Last week, in a video message to Oyo employees, the company’s 26-year-old founder Ritesh Agarwal admitted that its revenues had plunged by “over 50-60%” in recent weeks, and that its cash “runway has come under severe stress.” In response to this crisis brought about by the covid-19 outbreak, he said Oyo will reduce “every controllable cost,” cut capital expenditure and abandon its pursuit of acquisitions.
But Oravel Stays Pvt. Ltd, or Oyo, which had already cut more than 5,000 jobs in recent months, does not “intend” to fire more people, Agarwal reassured the company’s 25,000-strong workforce. “Oyo will emerge stronger and more resilient after this crisis,” Agarwal said.
In the circumstances, Agarwal’s words were defiant—and highly optimistic. After pursuing its ambition of becoming a global hotel superpower for three years, Oyo is now facing an unprecedented crisis that threatens to wipe out a large part of its business for the foreseeable future and dent its $10-billion valuation.
Even before the covid-19 outbreak, Oyo was facing a barrage of problems across its sprawling operations in India, China and dozens of other markets. The company’s hotel suppliers in India and China, the two markets that comprise an overwhelming majority of its business, were complaining of broken promises and delayed payments.
Investors and analysts criticized Oyo’s headlong expansion, which was backed and largely financed by Japan’s SoftBank Group, and questioned its ability to forge a viable business model. Many said that Oyo was overvalued and predicted that the company would be the next WeWork, another SoftBank-funded startup whose failed initial public offering last September triggered a wider reckoning for internet startups globally.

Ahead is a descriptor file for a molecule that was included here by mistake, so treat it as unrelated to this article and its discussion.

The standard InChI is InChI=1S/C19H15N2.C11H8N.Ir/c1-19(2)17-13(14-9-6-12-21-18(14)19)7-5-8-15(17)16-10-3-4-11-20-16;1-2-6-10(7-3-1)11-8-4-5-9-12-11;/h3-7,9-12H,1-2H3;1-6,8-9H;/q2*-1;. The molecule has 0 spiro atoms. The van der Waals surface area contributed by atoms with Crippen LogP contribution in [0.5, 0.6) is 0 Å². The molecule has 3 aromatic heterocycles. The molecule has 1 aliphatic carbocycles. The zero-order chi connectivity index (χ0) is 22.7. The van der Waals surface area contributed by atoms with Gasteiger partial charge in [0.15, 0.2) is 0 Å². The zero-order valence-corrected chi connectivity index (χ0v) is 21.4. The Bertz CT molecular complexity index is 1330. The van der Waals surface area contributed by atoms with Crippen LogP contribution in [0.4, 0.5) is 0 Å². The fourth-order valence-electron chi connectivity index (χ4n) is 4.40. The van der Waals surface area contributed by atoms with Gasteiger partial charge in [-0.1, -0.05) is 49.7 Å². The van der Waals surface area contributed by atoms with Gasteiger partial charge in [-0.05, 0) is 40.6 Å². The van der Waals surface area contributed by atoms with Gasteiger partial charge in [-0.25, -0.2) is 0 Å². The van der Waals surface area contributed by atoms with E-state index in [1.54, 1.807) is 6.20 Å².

These problems had brought about a crisis at Oyo, albeit one that many fast-growing unicorns face when their business models are scrutinized after years of binging on easy capital. Oyo’s management believed that the company could tide over the crisis by reducing operational costs, extracting more money from hotel suppliers and cutting loose badly performing properties.
But the covid-19 outbreak could push Oyo from a manageable crisis to the brink of disaster, and there’s little the company can do about it. Like other hospitality and travel firms, Oyo is likely to see a significant decline in its business over the next year as people avoid non-essential travel. Hundreds of millions may suffer income losses and cut back on discretionary spending like travel for much longer.